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Saracens make scary statement of intent in Harlequins thrashing as end of an era nears

(Getty Images)


 (Getty Images)

(Getty Images)

The end of an era may be approaching for Saracens but their time as the Premiership’s ruling class is, on this evidence, far from over. The English top flight may be more competitive than ever but is hard to shake a sense that come the crunch it will be Saracens that will ultimately possess with winning blend of belief and brilliance, as they have done so often over the last decade and a half.

Coach Mark McCall played down the idea that the impending departures of Owen Farrell and Vunipolas would create any extra motivation for his squad in the week, but this was a statement performance to start a six-game sprint into the playoffs. On their annual trip to the home of Tottenham Hotspur, any Ange-ball devotees in the close-to-capacity crowd would have enjoyed the attacking adventures that Saracens produced in an eight-try thrashing.

These trips to bigger stadia are crucial pillars of the commercial strategy for both these clubs, Harlequins’ Big Game now a fixture in the festive calendar and this Showdown fast becoming a post-Six Nations treat, too. If a sermon on the roof didn’t provide quite enough of a pre-match spectacle, the presence of a gospel choir to herald the arrival of captain Farrell on his 250th Saracens appearance ensured an appropriate level of pomp. The fly half responded with a fine controlling performance, pulling the strings in attack and setting the tone in defence in a dominant performance.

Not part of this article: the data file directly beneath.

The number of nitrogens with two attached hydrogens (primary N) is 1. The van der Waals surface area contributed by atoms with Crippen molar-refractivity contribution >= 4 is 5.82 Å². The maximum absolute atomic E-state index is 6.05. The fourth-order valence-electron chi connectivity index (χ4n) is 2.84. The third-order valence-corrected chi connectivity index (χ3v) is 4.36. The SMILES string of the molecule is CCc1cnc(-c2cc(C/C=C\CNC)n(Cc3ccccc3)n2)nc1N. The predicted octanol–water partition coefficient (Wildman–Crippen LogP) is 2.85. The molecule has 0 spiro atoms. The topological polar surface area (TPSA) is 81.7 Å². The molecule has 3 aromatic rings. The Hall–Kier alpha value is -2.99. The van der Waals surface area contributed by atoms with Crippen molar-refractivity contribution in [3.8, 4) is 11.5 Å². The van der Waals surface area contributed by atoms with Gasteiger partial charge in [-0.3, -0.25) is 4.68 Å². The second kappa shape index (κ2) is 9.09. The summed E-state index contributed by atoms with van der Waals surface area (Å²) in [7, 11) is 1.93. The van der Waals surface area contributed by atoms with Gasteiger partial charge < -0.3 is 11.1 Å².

“Owen was incredible,” McCall said afterwards. “He played as well as I’ve seen him for a very long time. It looked like it mattered to him today, and I think it is going to be like that for the rest of the season. He didn’t enjoy being the centre of attention during the week but the players wanted to make it special because they think so highly of him.”

Owen Farrell impressed as he prepares to bid farewell to Saracens at the end of the season (Getty Images)

Owen Farrell impressed as he prepares to bid farewell to Saracens at the end of the season (Getty Images)

The defending champions arrived close to fully loaded despite the rigours of the Six Nations not yet far from the rear view mirror. Even with Maro Itoje rested having played every minute of England’s Six Nations campaign, McCall could name six internationals in his starting pack with another half-a-dozen Test forwards held in reserve.

Theo Dan and Ben Earl were deemed able to feature after their international exertions, and sparked their side into life, showing off some fancy footwork to break the line. Space appeared on the left with Harlequins short of numbers, and Elliot Daly – deployed at full-back – provided the linking hands needed to send Alex Lewington over in the corner.